I’ve always been a poetry reader, subscribing to journals, buying those thin volumes of poetry and collecting my favorite poets’ work over the years.
Lately, I’ve started a poetry tradition I will probably do for the rest of my life: read poetry in bed first thing in the morning with Dyan, our dogs and good strong cup of coffee. It sets the day up just right.
I read poetry before hearing the news, reading a newspaper, or going through the latest iteration of Flipboard on my iPad.
My morning reading of poetry sets the day’s rhythm and rhyme and sends me forth more aware and attuned to come what may.
This morning I read a number of very good poems from this year’s *The Best American Poetry* edited by Denise Duhamel. This morning I read Anthony Madrid’s “Once Upon A Time” poem which contains the following stanza:
Maybe I’m just like my cat:
Licking invisible balls.
Perhaps you’ll reflect upon that,
Next time you’re screening your calls.
It’s a poem whose formality and concern grows from beginning with a light frivolity and ending with a self-deprecation that is heavy and revealing. That stanza is a killer, and a turning point of sorts.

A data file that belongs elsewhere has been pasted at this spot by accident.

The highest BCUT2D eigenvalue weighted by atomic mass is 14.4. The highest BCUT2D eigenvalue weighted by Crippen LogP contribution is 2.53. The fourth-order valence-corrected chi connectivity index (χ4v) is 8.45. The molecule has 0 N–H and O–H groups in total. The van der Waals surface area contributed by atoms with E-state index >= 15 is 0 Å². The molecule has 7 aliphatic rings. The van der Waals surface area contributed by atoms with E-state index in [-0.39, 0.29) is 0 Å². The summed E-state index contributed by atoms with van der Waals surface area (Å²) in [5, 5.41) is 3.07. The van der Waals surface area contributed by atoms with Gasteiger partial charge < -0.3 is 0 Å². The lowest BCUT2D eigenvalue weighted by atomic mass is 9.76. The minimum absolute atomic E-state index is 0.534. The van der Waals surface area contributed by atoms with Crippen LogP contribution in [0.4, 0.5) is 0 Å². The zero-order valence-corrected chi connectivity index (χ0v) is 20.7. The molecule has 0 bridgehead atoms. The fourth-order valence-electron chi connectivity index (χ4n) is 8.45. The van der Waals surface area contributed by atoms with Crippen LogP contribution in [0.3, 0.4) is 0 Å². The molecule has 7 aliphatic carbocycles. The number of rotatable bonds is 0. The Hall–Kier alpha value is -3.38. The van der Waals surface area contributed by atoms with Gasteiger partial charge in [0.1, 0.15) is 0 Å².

After reading the poem I flipped back to the anthology’s contributors’ notes and found the entry on Madrid and found that he wrote the poem never thinking it would see the light of day, which means he wrote it only to write it. He says of the poem:
“The whole thing is code. Code and more code. I sent it to *Poetry* as a joke. And now it’s in this thing, and people are going to think this is how I write.”
Writers often fall into this conundrum — there will be works published, and better received, than the writer ever intended and there’s not much to do but grin and bear it.